Yesterday John Stott died surrounded by his loved ones and listening to Handel’s Messiah. He was 90 years old. Stott’s ministry has been a great blessing to many, myself included. Stott’s The Living Church was one of the first books on pastoral ministry that I’d ever read (although I’m not certain why I even picked it up initially). Looking back, it was one of the books God used to send me along the path I currently travel in terms of ministry.
One of the things I love about Stott is the importance he places on humility in the life of the preacher and his preaching. Between Two Worlds, his classic work on preaching, offers this wonderful insight. At this point, I am going to take the advice given and “get out of the way” to let his words speak for themselves:
Humility of mind is to be accompanied by humility of motive. Why do we preach? What do we hope to accomplish by our preaching? What incentive impels us to persevere? I fear that too often our motives are selfish. We desire the praise and the congratulations of men. We stand at the door after the Sunday services and feast our ears on the commendatory remarks which some church members seem to have been schooled to make, ‘Fine sermon, pastor!’ ‘You really blessed my heart today!’ To be sure, genuine words of appreciation can do much to boost a discouraged preacher’s morale. But idle flattery, and the hypocritical repetition of stock phrases . . . are damaging to the preacher and repugnant to God. . .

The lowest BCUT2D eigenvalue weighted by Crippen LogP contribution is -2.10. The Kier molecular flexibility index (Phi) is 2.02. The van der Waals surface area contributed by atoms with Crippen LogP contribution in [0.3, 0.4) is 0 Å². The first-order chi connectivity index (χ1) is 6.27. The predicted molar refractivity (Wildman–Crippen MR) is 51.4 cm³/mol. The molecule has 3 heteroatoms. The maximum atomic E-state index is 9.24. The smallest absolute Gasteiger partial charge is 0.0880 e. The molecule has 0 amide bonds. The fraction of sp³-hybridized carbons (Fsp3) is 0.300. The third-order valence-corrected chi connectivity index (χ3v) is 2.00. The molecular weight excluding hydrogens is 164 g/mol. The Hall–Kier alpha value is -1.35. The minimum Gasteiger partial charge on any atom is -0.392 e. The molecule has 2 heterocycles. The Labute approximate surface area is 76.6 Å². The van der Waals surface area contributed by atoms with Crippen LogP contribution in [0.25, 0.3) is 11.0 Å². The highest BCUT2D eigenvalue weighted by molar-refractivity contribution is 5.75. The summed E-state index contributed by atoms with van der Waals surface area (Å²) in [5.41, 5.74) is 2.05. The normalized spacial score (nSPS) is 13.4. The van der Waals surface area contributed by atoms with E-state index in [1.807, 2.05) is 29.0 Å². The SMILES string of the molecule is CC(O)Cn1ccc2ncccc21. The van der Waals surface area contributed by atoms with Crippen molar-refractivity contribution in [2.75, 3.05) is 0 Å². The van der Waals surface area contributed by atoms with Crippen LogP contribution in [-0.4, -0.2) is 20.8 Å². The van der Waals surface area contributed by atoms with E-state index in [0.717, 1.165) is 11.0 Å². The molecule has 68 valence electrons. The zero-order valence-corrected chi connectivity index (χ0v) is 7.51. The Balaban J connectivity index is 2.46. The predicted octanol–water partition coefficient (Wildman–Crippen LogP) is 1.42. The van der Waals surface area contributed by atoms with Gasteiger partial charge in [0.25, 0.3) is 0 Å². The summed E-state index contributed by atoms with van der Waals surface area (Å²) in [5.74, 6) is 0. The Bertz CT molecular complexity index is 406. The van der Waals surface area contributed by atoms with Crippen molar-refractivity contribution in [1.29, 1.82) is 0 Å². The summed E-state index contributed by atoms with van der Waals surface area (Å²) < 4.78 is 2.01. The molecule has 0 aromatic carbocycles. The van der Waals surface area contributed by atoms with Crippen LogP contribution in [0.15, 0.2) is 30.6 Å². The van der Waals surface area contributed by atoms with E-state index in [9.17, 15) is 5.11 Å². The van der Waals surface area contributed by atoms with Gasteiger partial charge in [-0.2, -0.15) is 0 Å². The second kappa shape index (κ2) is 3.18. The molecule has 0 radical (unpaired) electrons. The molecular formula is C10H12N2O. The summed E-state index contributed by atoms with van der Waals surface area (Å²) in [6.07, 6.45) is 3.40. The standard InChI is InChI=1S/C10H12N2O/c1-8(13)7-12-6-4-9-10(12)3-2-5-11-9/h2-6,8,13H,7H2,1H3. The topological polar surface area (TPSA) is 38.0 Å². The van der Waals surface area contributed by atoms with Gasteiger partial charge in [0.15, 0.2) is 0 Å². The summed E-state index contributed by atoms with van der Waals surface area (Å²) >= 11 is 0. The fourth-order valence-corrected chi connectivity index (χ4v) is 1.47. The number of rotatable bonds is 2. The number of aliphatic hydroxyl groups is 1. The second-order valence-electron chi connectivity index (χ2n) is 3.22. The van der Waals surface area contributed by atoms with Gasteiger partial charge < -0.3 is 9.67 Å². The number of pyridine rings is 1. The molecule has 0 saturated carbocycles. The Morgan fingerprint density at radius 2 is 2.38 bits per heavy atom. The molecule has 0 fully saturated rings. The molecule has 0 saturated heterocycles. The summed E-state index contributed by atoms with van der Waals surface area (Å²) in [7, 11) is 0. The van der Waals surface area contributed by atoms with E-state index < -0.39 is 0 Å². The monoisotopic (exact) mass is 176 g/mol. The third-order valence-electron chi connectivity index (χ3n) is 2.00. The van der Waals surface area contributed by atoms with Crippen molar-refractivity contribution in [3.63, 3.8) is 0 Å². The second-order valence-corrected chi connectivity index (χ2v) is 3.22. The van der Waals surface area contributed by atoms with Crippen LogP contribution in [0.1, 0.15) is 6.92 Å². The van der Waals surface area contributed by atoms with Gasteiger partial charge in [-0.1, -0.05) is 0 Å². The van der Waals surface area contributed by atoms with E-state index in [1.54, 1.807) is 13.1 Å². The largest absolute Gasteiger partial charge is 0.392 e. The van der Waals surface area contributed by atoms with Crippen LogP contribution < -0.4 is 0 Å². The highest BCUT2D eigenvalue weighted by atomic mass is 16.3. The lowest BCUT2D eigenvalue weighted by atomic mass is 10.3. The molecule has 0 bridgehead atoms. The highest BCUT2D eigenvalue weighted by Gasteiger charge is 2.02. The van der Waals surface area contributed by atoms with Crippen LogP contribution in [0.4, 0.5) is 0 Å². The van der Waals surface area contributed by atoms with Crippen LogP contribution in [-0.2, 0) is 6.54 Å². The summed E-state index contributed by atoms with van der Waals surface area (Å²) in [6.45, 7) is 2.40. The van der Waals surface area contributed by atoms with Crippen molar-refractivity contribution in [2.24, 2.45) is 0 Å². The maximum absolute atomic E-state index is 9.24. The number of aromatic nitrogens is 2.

The true preacher is a witness; he is incessantly testifying to Christ. But without humility he neither can nor wants to do so. . . . ‘No man can bear witness to Christ and to himself at the same time. No man can give the impression that he himself is clever and Christ is mighty to save.’ . . .
The most privileged and moving experience a preacher can ever has is when, in the middle of the sermon, a strange hush descends upon the congregation. The sleepers have woken up, the coughers have stopped coughing, and the fidgeters are sitting still. No eyes or minds are wandering. Everybody is attending, though not to the preacher. For the preacher is forgotten, and the people are face to face with the living God, listening to his still, small voice. Dr. Billy Graham has often described this experience. I remember hearing him address about 2,400 ministers in the Central Hall, Westminster, on 20 May 1954, at the conclusion of the Greater London Crusade. The third of his twelve points emphasized the power of the Holy Spirit, and the liberty in preaching which he had felt as a result. ‘I have often felt like a spectator,’ he said, ‘standing on the side, watching God at work. I have felt detached from it. I wanted to get our of the way as much as I could, and let the Holy Spirit take over . . .’ It is precisely here that humility of motive comes in. ‘I wanted to get out of the way.’ For it is all to easy to get in the way, to intrude ourselves between the people and their Lord.
John Stott, Between Two Worlds: The Challenge of Preaching Today, pp. 324- 326